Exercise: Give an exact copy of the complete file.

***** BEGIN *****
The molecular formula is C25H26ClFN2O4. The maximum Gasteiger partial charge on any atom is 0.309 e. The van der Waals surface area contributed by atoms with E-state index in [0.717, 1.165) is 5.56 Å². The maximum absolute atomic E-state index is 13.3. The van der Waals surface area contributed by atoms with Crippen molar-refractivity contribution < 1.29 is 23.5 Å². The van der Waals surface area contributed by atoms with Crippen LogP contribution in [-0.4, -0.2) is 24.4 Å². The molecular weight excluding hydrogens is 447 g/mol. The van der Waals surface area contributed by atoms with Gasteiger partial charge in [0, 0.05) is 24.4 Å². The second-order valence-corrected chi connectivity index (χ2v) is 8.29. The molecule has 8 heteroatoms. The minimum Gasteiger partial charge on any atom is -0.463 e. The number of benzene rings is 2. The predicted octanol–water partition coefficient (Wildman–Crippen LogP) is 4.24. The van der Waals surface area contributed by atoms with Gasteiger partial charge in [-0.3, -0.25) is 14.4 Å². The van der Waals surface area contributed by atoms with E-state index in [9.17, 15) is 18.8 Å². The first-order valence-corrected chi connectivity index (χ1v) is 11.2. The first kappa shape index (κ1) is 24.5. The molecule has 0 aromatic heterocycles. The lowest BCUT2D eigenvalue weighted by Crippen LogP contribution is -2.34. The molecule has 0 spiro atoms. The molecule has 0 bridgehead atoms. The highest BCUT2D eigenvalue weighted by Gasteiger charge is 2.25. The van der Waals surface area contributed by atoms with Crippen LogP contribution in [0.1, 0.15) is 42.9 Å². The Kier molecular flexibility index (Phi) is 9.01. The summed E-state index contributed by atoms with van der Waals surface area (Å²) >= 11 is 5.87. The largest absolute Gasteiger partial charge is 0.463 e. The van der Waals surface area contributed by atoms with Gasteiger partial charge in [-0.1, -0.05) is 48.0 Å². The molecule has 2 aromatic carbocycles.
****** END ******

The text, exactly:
The molecular formula is C25H26ClFN2O4. The maximum Gasteiger partial charge on any atom is 0.309 e. The van der Waals surface area contributed by atoms with E-state index in [0.717, 1.165) is 5.56 Å². The maximum absolute atomic E-state index is 13.3. The van der Waals surface area contributed by atoms with Crippen molar-refractivity contribution < 1.29 is 23.5 Å². The van der Waals surface area contributed by atoms with Crippen LogP contribution in [-0.4, -0.2) is 24.4 Å². The molecular weight excluding hydrogens is 447 g/mol. The van der Waals surface area contributed by atoms with Gasteiger partial charge in [0, 0.05) is 24.4 Å². The second-order valence-corrected chi connectivity index (χ2v) is 8.29. The molecule has 8 heteroatoms. The minimum Gasteiger partial charge on any atom is -0.463 e. The number of benzene rings is 2. The predicted octanol–water partition coefficient (Wildman–Crippen LogP) is 4.24. The van der Waals surface area contributed by atoms with Gasteiger partial charge in [-0.3, -0.25) is 14.4 Å². The van der Waals surface area contributed by atoms with E-state index in [9.17, 15) is 18.8 Å². The first-order valence-corrected chi connectivity index (χ1v) is 11.2. The first kappa shape index (κ1) is 24.5. The molecule has 0 aromatic heterocycles. The lowest BCUT2D eigenvalue weighted by Crippen LogP contribution is -2.34. The molecule has 0 spiro atoms. The molecule has 0 bridgehead atoms. The highest BCUT2D eigenvalue weighted by Gasteiger charge is 2.25. The van der Waals surface area contributed by atoms with Crippen LogP contribution in [0.1, 0.15) is 42.9 Å². The Kier molecular flexibility index (Phi) is 9.01. The summed E-state index contributed by atoms with van der Waals surface area (Å²) >= 11 is 5.87. The largest absolute Gasteiger partial charge is 0.463 e. The van der Waals surface area contributed by atoms with Gasteiger partial charge in [-0.1, -0.05) is 48.0 Å². The molecule has 2 aromatic carbocycles.